U.S. Office Products, Ledecky's collection of office-supply dealers, was delisted in March. A month later, Nasdaq stopped trading in U.S.A. Floral Products, a group of wholesale flower distributors. Both stock are now quoted around a penny a share. Ledecky founded the companies, but hasn't had a role in their management for several years.

Delisting and bankruptcy were rare threats to Washington investors until the last year.

Since then, 18 local companies have fallen victim to one -- or both -- of those fates. Companies that go into bankruptcy court to reorganize their finances are routinely dropped from listing on the Nasdaq stock market. In other cases, delisting can be warning that a company is headed for reorganization.

Determined not to become a market for penny stocks, Nasdaq aggressively enforces a policy of dropping stocks that fall to less than $1 a share and do not recover. Last year, Nasdaq delisted 240 stocks. In the first 3 1/2 months of 2001,129 were delisted.

Nasdaq has other standards for deciding whether a stock is eligible for listing, including the company's net worth and the market value of its stock, but the "$1 or out" rule is the one that costs most stocks their listing.

Nasdaq's recent rebound lifted some local technology stocks back above $1. But a quick scan of the stock tables shows there are many others companies that are in danger of delisting.

The delisted stocks live on in limbo, at least for a while. No longer listed on Nasdaq's computers, they can still be bought and sold in the "over the counter" market, where prices are negotiated in phone calls between brokers. Trading tends to dry up for delisted stocks, because its hard to buy or sell significant blocks of stock in the OTC financial market.

In addition, many brokerages actively discourage customers from holding stocks that don't meet Nasdaq listing requirements

Neither delisting nor bankruptcy are necessarily fatal.

Criimi Mae Inc. of Rockville came out of bankruptcy 10 days ago after an 18-month reorganization that kept alive its mortgage investment business. Stockholders, however, suffered badly. Criimi shares that were trading for $14 to $16 before the bankruptcy closed Friday at 67 cents on the New York Stock Exchange.

Williams Industries Inc., a Virginia construction company that was delisted by Nasdaq in 1994, took four years to rebuild its finances and regain its listing. Williams's stock closed Friday at $3.42, and last month the company achieved another milestone on the road to recovery: Davenport & Co., a Richmond brokerage that specializes in regional stocks, began not only making a market in Williams stock but also providing analyst coverage of the shares.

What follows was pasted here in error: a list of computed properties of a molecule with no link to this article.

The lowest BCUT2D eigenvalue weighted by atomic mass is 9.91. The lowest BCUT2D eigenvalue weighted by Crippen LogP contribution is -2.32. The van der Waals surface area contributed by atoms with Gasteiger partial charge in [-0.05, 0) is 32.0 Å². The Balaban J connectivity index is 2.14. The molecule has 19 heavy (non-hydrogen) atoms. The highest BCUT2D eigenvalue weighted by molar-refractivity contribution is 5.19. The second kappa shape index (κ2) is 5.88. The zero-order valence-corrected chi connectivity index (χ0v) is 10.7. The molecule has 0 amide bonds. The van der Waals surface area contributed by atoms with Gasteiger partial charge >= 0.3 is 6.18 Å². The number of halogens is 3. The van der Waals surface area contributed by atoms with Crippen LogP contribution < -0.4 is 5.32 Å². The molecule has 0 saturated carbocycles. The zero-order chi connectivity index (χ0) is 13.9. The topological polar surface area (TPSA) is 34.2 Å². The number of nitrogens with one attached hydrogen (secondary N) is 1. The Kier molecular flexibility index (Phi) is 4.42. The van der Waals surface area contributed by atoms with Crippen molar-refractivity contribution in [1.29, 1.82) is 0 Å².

But successful bankruptcy reorganizations and the recovery of lost listing status are exceptions to the rule. Crown Books Corp. recently demonstrated how precarious the process is by filing for bankruptcy protection a second time. This time, Crown won't survive intact.

Executives of companies such as E.spire Communications Inc., which filed for bankruptcy protection last month, argue passionately that restructuring under Chapter 11 of the federal bankruptcy law will allow their companies to survive.

Metrocall Inc., the Alexandria paging company, is counting on the bankruptcy process as a vehicle for merging with WebLink Wireless, a Dallas-based competitor that's also in financial trouble.

When they announced plans to merge this month , Metrocall and WebLink said they would first file for bankruptcy. The bankruptcy plan, which the companies said would be ready by mid-May, will somehow attempt to cut a deal with creditors that will let the companies to escape some of their debts and continue to operate their businesses.

It remains to be seen whether Metrocall and WebLink can make bankruptcy a bridge to the future, but the market has already decided that the gambit is a long shot for stockholders.

Delisted by Nasdaq on April 12, Metrocall's stock has drifted down to 9 cents a share. WebLink shares haven't traded since the merger was announced April 2, when they too were down to less than a 10 cents.

Jerry Knight's e-mail address is